Most animal shelters need a lot of money to survive and also a lot of volunteer workers, but working in a shelter is not an easy task, and stray and sick animals need lots of time, care, and love. It’s a sad shale that these often needed resources are the most needed in shelters that have a high influx of dogs!
For animals to be considered to be euthanized there must be certain criteria met, so this is usually that the animal is aggressive, very ill or in pain, or as ‘Petful’ states, overpopulation.
Sadly the number of animals that are euthanized are growing bigger every year.
In the year of 2008 American Humane estimated that that about 3.5 million animals were put to sleep and of those, about 55 percent were dogs and 70 percent were cats. All these animals were from shelters!
As each animal arrived at the shelter it is sometimes quite difficult to let each animal have its own space, and the shelters are funded by services they provide to people as well as any donations received. Euthanizing very sick, aggressive animals, even animals with less than attractive characteristics keeps the shelter running.
As the shelter must make ends meet and the number of animals that come into the shelter through the year increase then it becomes harder and harder to make ends meet and pay all the bills.
Michigan has two shelters, they are both kill shelters, they essentially keep the animals for a short time before putting them to sleep. No-kill shelters don’t routinely perform euthanasia but do have a population limit.
For a county shelter to have a kill rate of around 600 a year it is not unusual, sole even offer that service to people with sick animals too, they try to keep afloat, financially any way they can.
In Michigan the Agricultural Department retains detailed records of the number of animals that are taken into shelters, those adopted and those euthanized…
There is one particular shelter that has astoundingly high numbers, to the point that its drawing considerable attention to its self, especially from animal advocacy groups, who are deeply concerned.
From 72 shelters that took in 500 or more animals in the 2016 period, the Detroit Center, the biggest for Animal Care, had an intake of around 6,400 animals that year, over 26 percent of them were euthanized!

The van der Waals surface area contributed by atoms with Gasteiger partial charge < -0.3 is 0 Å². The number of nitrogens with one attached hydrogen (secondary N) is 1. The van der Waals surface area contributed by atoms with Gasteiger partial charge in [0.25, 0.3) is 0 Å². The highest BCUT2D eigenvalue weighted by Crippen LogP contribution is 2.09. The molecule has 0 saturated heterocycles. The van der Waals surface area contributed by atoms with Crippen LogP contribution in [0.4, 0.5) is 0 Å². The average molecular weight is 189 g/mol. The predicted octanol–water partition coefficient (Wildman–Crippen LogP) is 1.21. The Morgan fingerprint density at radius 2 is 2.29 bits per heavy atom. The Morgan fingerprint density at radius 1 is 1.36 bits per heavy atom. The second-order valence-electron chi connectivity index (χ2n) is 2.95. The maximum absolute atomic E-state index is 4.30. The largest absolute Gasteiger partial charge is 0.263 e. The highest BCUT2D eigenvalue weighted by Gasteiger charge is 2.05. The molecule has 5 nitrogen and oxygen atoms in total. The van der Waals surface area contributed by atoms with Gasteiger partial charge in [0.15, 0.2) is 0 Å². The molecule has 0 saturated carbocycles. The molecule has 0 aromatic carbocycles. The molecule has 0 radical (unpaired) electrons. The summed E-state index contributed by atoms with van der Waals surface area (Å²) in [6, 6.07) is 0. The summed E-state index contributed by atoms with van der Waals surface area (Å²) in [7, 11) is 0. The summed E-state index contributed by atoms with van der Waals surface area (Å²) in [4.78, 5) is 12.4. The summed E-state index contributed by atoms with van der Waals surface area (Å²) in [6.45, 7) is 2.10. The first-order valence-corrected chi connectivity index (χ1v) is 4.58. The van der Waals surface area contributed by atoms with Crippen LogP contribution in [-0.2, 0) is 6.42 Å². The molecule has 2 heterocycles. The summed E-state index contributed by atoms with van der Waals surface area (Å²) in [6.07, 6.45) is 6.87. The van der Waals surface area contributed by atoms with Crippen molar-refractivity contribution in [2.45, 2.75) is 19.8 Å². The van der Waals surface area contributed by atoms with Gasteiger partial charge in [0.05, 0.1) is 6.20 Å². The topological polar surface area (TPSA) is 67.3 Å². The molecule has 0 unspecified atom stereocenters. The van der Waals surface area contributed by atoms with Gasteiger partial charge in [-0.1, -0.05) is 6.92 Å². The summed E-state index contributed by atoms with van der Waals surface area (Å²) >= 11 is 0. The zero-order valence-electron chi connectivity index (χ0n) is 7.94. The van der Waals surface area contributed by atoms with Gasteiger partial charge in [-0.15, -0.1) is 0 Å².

Here Are Some Statistics from some individual Rescue Centres
- Detroit Center for Animal Care – 6,373 taken in, 1,686 euthanized (26.4 percent)
- Humane Society of Huron Valley – 5,313 taken in, 614 euthanized (11.6 percent)
- Humane Society of West Michigan – 4,396 taken in, 376 euthanized (8.6 percent)
- Berman Center for Animal Care – 6,312 taken in, 712 euthanized (11.2 percent)
- Michigan Anti-Cruelty Society – 4,287 taken in, 3,313 euthanized (77.3 percent)
Just look at the numbers here, without debating or considering why the numbers don’t lie, how can this be, how can Michigan Anti-Cruelty Society possibly justify this?
The Michigan Anti-Cruelty Society, MACS, is registered by the state department of agriculture to two people, Teresa Wright and Deborah Thurman.
And they have killed more than three-quarters of all the animals came to them in 2016. What is going on in their shelter?
This is the kind of anger they are sparking:
Many upon many lives of animals were taken by the Michigan Anti-Cruelty Society, but at least one of those lives was saved with help from the World Animal Awareness Society, see the story below, in the episode of “Rescuing Rogue”:
Let’s share this, and raise awareness of what is going on, for all to see!